#014 Viola odorata
Viola is the colour of violets . . . a blue-mauve, the most common colour of wild violets. And of course odorata means 'scented' – in the case of Sweet Violets a beautiful but fleeting scent that teases the nose with a chemical, ionine, that deadens the scent receptors, making the scent disappear almost at the moment it is detected.
Of course Sweet Violets aren't always violet in colour, in old cottage gardens and churchyards it isn't unusual to come across patches of white Violets – I wonder if they have been encouraged to grow because they are different from the usual?
I've found that Sweet Violets choose where they prefer to grow, the violet colour ones grow in sunny patches at the base of our garden wall, the white ones have colonised a spot beneath the box hedge and among the Bearded Iris roots. My mother gave me some beautiful bright red-purple Violets that she'd been given by my piano teacher, we call them 'Paul's Violets'. I planted them at the base of the wall where the sun shines on them in the afternoon - they disappeared. But this year look what's appeared in the lawn!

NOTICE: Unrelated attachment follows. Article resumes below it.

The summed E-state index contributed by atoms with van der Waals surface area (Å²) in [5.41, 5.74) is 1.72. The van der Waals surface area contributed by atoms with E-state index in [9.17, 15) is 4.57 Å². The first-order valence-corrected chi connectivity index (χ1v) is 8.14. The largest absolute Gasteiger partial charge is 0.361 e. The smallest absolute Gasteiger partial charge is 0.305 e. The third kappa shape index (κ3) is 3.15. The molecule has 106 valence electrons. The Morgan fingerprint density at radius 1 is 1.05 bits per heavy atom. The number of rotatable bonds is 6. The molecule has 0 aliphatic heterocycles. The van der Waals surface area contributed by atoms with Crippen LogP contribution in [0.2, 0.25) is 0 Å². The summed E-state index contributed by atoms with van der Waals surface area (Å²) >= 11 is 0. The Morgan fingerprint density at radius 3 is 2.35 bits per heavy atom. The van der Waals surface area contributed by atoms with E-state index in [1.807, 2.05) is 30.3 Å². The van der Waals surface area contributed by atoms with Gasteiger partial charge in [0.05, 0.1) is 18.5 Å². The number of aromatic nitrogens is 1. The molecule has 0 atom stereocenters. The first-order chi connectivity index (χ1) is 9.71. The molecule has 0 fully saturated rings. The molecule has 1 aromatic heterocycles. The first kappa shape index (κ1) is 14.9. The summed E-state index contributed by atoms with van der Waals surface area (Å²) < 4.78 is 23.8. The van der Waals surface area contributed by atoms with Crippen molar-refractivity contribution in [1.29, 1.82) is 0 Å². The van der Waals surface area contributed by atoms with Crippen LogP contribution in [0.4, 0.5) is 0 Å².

Bright little open flowers with an enticing scent - you'd expect them to be pollinated by insects, but they flower very early in the year and there aren't many insects about – but Sweet Violets have a cunning Plan B . . .
. . . later in the year the plant will produce curious small flowers at the base of the plant just above the roots, these are known as 'cleistogamous' flowers - 'kleistos' = closed, 'gamous' = marriage. These weird little insignificant buds are self-fertile and produce seeds which are clones of the parent. I find that quite amazing and had no idea that this was going on, I'll be crawling round with a magnifying glass later in the year!
Sweet Violet leaves and flowers are edible, not only are they prized for the scent and flavour of the flowers but the leaves have been used in medicines for centuries and cultivation of Sweet Violets has been an important business for over 2000 years - the leaves have been found to contain high levels of Vitamin C, A and salicylic acid.
Stratford-upon-Avon was once famed for its Sweet Violets which grew wild in the woods around the town and were cultivated for medicines and perfume. This may explain William Shakespeare's many mentions of Violets in his plays and sonnets